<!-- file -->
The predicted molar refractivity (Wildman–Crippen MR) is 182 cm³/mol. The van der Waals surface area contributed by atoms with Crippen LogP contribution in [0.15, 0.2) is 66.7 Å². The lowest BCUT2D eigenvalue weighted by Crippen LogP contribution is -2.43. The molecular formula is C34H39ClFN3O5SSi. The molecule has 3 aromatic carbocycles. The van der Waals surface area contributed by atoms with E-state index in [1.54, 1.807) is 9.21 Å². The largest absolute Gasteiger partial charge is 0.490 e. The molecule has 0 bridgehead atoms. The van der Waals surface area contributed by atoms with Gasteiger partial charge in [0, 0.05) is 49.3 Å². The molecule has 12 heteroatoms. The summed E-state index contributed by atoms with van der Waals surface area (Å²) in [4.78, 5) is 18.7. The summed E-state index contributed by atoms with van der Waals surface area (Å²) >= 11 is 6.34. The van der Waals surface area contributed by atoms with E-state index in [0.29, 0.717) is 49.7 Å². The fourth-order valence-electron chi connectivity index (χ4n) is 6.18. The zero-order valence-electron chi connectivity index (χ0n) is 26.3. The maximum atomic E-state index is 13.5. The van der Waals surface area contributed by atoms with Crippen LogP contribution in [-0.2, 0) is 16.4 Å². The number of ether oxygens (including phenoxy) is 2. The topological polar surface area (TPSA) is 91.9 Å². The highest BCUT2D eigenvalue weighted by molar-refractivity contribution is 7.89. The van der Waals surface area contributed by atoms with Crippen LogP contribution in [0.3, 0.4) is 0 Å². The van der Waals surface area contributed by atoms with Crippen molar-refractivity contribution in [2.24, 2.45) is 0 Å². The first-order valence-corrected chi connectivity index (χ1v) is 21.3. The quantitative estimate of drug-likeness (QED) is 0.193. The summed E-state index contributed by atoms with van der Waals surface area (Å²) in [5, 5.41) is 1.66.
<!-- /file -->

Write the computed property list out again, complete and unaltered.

The predicted molar refractivity (Wildman–Crippen MR) is 182 cm³/mol. The van der Waals surface area contributed by atoms with Crippen LogP contribution in [0.15, 0.2) is 66.7 Å². The lowest BCUT2D eigenvalue weighted by Crippen LogP contribution is -2.43. The molecular formula is C34H39ClFN3O5SSi. The molecule has 3 aromatic carbocycles. The van der Waals surface area contributed by atoms with E-state index in [1.54, 1.807) is 9.21 Å². The largest absolute Gasteiger partial charge is 0.490 e. The molecule has 0 bridgehead atoms. The van der Waals surface area contributed by atoms with Gasteiger partial charge in [0, 0.05) is 49.3 Å². The molecule has 12 heteroatoms. The summed E-state index contributed by atoms with van der Waals surface area (Å²) in [4.78, 5) is 18.7. The summed E-state index contributed by atoms with van der Waals surface area (Å²) >= 11 is 6.34. The van der Waals surface area contributed by atoms with E-state index in [0.29, 0.717) is 49.7 Å². The fourth-order valence-electron chi connectivity index (χ4n) is 6.18. The zero-order valence-electron chi connectivity index (χ0n) is 26.3. The maximum atomic E-state index is 13.5. The van der Waals surface area contributed by atoms with Crippen LogP contribution in [-0.2, 0) is 16.4 Å². The number of ether oxygens (including phenoxy) is 2. The topological polar surface area (TPSA) is 91.9 Å². The highest BCUT2D eigenvalue weighted by molar-refractivity contribution is 7.89. The van der Waals surface area contributed by atoms with Crippen LogP contribution in [0.3, 0.4) is 0 Å². The van der Waals surface area contributed by atoms with Crippen molar-refractivity contribution in [2.24, 2.45) is 0 Å². The first-order valence-corrected chi connectivity index (χ1v) is 21.3. The quantitative estimate of drug-likeness (QED) is 0.193. The summed E-state index contributed by atoms with van der Waals surface area (Å²) in [5, 5.41) is 1.66.